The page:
Catholic Diocese of Spokane, Washington
Official News Magazine of the Diocese of Spokane
Deacon Eric Meisfjord, Editor
P.O. Box 48, Spokane WA 99210
(509) 358-7340; FAX: (509) 358-7302
Worshiping with our bodies
by Father Jan Larson
(From the Dec. 3, 2009 edition of the Inland Register)
What we do with our bodies in the liturgy the various movements and gestures both expresses our faith and nourishes our faith. Liturgical motions and gestures are a form of prayer, and for this reason the Church asks us to make these various gestures and postures in common, as a sign of our unity and solidarity while at prayer. Gestures and movements are divided into three categories: postures, gestures, and processions.
We stand, sit or kneel during the liturgy and so express our reverence and attention. The various postures are determined by liturgical history, tradition, culture, and by the physical environment of the church building or place of worship. For example, in the first four centuries of the Church, it was considered unthinkable to kneel on Sundays or throughout the Easter season, since these days celebrate the Resurrection of Jesus. Such kneeling was even condemned by the Council of Nicaea, the same council that gave us the creed we recite on Sundays.
Sometimes postures become a bone of contention among some parishioners, and a cause of division just opposite to the sign of unity that common postures are meant to be. The solution is to be willing to leave our sometimes stubborn egos at the church door, and pray with the postures that are customary to the congregation or directed by the pastor.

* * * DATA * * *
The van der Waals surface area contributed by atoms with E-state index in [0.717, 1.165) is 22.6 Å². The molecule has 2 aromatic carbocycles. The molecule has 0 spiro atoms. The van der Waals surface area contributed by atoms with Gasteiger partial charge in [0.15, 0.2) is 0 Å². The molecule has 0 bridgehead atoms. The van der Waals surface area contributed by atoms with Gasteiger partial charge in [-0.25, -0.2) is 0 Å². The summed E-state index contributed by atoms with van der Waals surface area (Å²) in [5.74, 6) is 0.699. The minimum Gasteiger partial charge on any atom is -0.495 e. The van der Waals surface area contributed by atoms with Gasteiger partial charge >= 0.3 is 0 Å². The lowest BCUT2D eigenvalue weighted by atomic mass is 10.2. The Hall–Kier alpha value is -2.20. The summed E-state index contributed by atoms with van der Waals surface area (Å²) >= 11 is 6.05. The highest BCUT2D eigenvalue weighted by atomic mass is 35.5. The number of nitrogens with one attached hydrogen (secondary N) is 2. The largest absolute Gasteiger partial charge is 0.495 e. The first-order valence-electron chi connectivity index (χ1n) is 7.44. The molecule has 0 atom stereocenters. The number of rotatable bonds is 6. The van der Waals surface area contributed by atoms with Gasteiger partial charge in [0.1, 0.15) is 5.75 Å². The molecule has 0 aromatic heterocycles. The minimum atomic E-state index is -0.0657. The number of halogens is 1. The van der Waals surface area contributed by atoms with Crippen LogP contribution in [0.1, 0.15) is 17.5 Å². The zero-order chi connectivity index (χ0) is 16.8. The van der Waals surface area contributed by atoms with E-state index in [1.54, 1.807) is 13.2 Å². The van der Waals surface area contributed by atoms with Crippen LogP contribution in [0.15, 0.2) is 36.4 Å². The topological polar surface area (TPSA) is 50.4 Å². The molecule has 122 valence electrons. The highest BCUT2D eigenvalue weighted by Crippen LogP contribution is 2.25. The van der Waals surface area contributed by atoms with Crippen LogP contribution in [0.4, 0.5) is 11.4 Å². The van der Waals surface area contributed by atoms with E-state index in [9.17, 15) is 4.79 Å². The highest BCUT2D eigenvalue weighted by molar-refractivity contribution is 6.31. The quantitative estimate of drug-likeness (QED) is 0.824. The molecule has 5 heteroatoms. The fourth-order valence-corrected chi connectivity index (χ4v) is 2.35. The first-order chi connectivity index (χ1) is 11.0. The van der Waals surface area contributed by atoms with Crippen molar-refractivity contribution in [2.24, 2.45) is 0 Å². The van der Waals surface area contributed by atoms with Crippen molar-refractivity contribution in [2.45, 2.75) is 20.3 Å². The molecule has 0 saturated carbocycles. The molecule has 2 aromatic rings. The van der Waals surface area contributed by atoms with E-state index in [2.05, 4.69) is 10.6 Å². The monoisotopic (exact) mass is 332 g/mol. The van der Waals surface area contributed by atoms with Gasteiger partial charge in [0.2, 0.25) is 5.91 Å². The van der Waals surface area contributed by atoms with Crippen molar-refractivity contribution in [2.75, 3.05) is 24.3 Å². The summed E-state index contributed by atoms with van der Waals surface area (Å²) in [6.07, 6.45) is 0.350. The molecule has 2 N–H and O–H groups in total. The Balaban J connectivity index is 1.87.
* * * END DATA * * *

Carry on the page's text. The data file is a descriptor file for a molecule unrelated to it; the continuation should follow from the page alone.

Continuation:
There are many gestures in the liturgy. We bow before the altar or genuflect before the reserved sacrament. We make the sign of the cross at the beginning and end of the liturgy, and sign ourselves three times with the cross before Jesus speaks to us in the gospel. We extend our hands reverently to receive the Communion bread and cup. Gestures of devotion that are not a part of the liturgical rite are best set aside in the interests of expressing our unity with one another and with the Church in our corporate act of worship. The liturgy is sufficient as it stands, so there is no need to gild the lily.
Sometimes, for example, one will notice how many different gestures of reverence people will make before receiving Communion. Acknowledging this lack of unity, the United States bishops recently determined that a simple bow of the head would be the only appropriate liturgical gesture for everyone approaching the Communion minister. Again, the meaning of these small gestures is not first of all personal devotion, but rather the common prayer, the common voice of the gathered assembly.
There are two sorts of processions: processions of ministers at the entrance, at the Gospel, and at the end of the liturgy, and processions of the people at the presentation of the gifts and at Communion time. At other times of the year, e.g., on Palm Sunday and at the Easter Vigil, all in the assembly are invited to join the procession. There perhaps is not a more powerful expression of the Church as the people of God than when they move in liturgical procession, united with Christ and with one another.
(Father Larson is a priest of and liturgical consultant for the Archdiocese of Seattle.)
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